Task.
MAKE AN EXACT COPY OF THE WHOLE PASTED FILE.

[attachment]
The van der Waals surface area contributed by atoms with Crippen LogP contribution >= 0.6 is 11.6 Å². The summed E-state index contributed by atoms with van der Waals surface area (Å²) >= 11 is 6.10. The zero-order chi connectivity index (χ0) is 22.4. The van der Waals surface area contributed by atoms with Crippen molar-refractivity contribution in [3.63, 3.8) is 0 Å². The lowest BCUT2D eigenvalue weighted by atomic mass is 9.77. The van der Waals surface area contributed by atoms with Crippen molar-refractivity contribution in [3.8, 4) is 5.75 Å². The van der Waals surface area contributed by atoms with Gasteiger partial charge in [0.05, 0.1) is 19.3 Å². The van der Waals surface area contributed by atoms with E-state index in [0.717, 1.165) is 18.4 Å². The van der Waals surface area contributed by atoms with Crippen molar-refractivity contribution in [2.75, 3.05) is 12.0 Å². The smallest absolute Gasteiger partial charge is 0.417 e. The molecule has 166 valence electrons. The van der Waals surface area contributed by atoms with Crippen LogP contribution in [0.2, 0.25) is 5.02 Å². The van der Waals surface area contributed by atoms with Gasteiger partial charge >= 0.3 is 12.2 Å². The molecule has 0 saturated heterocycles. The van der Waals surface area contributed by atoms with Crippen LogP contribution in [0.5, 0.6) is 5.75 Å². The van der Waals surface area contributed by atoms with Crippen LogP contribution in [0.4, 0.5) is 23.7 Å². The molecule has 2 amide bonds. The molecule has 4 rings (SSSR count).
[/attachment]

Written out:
The van der Waals surface area contributed by atoms with Crippen LogP contribution >= 0.6 is 11.6 Å². The summed E-state index contributed by atoms with van der Waals surface area (Å²) >= 11 is 6.10. The zero-order chi connectivity index (χ0) is 22.4. The van der Waals surface area contributed by atoms with Crippen molar-refractivity contribution in [3.63, 3.8) is 0 Å². The lowest BCUT2D eigenvalue weighted by atomic mass is 9.77. The van der Waals surface area contributed by atoms with Crippen molar-refractivity contribution in [3.8, 4) is 5.75 Å². The van der Waals surface area contributed by atoms with Gasteiger partial charge in [0.05, 0.1) is 19.3 Å². The van der Waals surface area contributed by atoms with E-state index in [0.717, 1.165) is 18.4 Å². The van der Waals surface area contributed by atoms with Crippen molar-refractivity contribution in [2.75, 3.05) is 12.0 Å². The smallest absolute Gasteiger partial charge is 0.417 e. The molecule has 166 valence electrons. The van der Waals surface area contributed by atoms with Crippen LogP contribution in [0.2, 0.25) is 5.02 Å². The van der Waals surface area contributed by atoms with Gasteiger partial charge >= 0.3 is 12.2 Å². The molecule has 0 saturated heterocycles. The van der Waals surface area contributed by atoms with Crippen LogP contribution in [0.5, 0.6) is 5.75 Å². The van der Waals surface area contributed by atoms with Crippen LogP contribution in [0.4, 0.5) is 23.7 Å². The molecule has 2 amide bonds. The molecule has 4 rings (SSSR count).